And then, just a little, please remember two great women, without whom I don’t think we would be celebrating Martin Luther King today. First is Rosa Parks, because she was pivotal. If she had not said “No” on that bus, Martin Luther King would not have had the occasion, as a 26-year-old preacher being asked to chair a one-day boycott, to pick up the torch of nonviolent direct action and carry it forward in this country. That 26-year-old said “Yes” because she said “No.” And if there hadn’t been the Montgomery bus boycott to lead, I don’t know that [we’d be singing about] that silver-tongued young pastor.
The second person, of course, was Coretta Scott King, who gave up a professional career in music –where she would have been among these great singers on this stage today – in order to fulfill the love that she and Martin Luther King came to have, to build a family and to be at his side in action and in service throughout her life.
And I’ll close with the little story of the first time my wife met Martin Luther King. He had asked me to come over and drive him from Baltimore to Washington, and talk a little at the hotel when we got there about Gandhi and action in this country. Coretta was in the backseat with my wife. Martin and I were kibitzing on Gandhi and India, and the next steps that he was thinking about in civil rights.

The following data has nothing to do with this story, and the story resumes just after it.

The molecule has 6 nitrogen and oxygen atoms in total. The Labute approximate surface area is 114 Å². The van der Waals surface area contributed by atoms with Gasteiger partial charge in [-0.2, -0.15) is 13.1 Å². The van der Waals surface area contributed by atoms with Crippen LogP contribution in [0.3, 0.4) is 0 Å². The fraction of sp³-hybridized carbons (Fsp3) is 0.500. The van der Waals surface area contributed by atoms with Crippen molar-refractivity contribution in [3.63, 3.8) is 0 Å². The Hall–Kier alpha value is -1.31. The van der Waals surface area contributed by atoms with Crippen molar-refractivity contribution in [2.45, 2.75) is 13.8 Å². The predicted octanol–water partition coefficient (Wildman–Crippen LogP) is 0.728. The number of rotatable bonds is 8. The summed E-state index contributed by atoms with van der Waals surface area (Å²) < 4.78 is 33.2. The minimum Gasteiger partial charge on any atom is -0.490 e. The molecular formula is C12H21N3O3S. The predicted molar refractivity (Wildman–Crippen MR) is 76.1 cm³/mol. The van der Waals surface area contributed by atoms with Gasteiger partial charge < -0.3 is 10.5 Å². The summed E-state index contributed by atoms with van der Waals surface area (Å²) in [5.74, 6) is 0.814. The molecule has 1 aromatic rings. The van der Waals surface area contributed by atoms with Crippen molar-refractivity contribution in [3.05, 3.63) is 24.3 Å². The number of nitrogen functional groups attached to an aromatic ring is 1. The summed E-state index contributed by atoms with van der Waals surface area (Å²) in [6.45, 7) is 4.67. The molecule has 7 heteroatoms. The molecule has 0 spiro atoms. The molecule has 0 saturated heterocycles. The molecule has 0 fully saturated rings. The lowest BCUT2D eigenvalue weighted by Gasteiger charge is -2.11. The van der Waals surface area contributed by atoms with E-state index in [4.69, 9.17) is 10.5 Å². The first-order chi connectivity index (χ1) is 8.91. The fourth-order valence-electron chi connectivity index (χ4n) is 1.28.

And we heard Coretta say, “Claire, I want you to know that I have this awful nightmare, that the road that Martin has chosen is going to lead to his death.” And she said, “It just keeps coming back to me.”
And Martin turned to her and said, “Corrie, don’t keep thinking about that nightmare. Think what we can do, and the fun and the good time we’re going to have while we have it. But remember,” he said, “I didn’t choose this road. The group came and asked. They asked me to be the chair, and I said ‘yes.'” And then he hummed a spiritual. It went something like, “the Lord came by and asked, and my soul said ‘yes.'” And so, we’re here tonight to celebrate the fact that for Rosa Parks, for Coretta Scott King and Martin Luther King, their souls said “Yes.” Let’s try to do likewise.